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Document model with JSV validation, other nice conventions
JavaScript
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README.md
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README.md

Bones Document

This project provides model validation, editing and rendering helpers. To utilize these helpers defines models that extend the Document model and describe their schema using JSON-Schema.

Getting Started

When defining new models that extend the Document model and add a schema attribute. For example;

model = models['Document'].extend({
    schema: {
        'id': 'Document',
        'type': 'object',
        'properties': {
            'title': {
                'type': 'string',
                'title': 'Title'
            },
            'content': {
                'type': 'string',
                'title': 'Content',
                'format': 'markdown'
            }
        }
    }
});

The schema element must be a valid JSON schema. The quick start version of "Using JSON schema in Bones Document" is this;

  • Each attributes key should correspond to a property defined in the model's schema.
  • The type attribute should be populated, and describes the type (e.g. 'string', 'object').
  • The format attribute describes how display should work. this element is not required and by default everything is passed through the model's escape method. 'markdown' and 'raw' formats are also provided by Bones Document.

Tests

To complete tests successfully, you must install backbone-stash in bones-document's node_modules/ directory. Then run with

npm test

Validation

Models which extend Document will have a validate method which can be used (before saving a document to a database, for example) to validate a model's attributes.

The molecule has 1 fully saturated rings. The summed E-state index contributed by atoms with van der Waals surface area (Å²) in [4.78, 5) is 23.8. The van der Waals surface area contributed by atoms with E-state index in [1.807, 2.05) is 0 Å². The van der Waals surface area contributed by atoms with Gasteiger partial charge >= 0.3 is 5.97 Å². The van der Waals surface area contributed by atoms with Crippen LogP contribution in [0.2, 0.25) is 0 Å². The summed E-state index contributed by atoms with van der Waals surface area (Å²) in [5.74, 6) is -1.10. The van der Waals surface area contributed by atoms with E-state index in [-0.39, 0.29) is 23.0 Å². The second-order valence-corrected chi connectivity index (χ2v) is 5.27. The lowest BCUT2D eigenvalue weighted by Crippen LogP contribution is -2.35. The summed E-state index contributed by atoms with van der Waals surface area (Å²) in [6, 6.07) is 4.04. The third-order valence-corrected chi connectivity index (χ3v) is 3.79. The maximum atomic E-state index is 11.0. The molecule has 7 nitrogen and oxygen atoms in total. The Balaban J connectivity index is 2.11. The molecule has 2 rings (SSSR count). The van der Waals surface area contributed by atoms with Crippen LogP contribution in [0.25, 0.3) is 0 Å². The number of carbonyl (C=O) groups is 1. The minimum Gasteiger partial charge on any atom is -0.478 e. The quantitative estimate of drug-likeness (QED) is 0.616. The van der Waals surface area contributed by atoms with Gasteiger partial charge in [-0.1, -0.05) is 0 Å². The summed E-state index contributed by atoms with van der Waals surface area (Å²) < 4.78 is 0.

Editing

TODO

Rendering

Models which extend Document will have a renderer method which returns an object intended to be used from within a template. This Renderer has a render method which takes the name of an attribute as an argument and returns the formatted version of that attribute.

A view for displaying a Bones Document may look like:

view = Backbone.View.extend({
    render: function() {
        $(this.el).html(this.template('post', this.model.renderer()));
        return this;
    }
});

...and the post template could contain;

<div class="post">
  <h2><%= render('title') %></h2>
  <%= render('content') %>
</div>

Of course the default formatters aren't going to be enough. It's possible to provide new ones, and select which formatter is used within a view. To define additional formatters you'll need to add them to the model's prototype. So in /models/post.bones you may have:

model.prototype.renderers = _.extend({
    blinky: function(value) {
        return '<blink>' + value '</blink>';
    }
}, model.prototype.renderers);

To set a custom formatter to be the default display for a field you just need so set it as the format of an attribute in the schema.

  ...
        'title': {
            'type': 'string',
            'title': 'Title',
            'format' 'blinky'
        },
  ...

Alternatively, you may pass a set of attribute to formatter mappings in as options when you instantiate a renderer. For, example to specify the blinky formatter from within a view you could do;

$(this.el).html(this.template(model.renderer({formatters: {title: 'blinky'}})));
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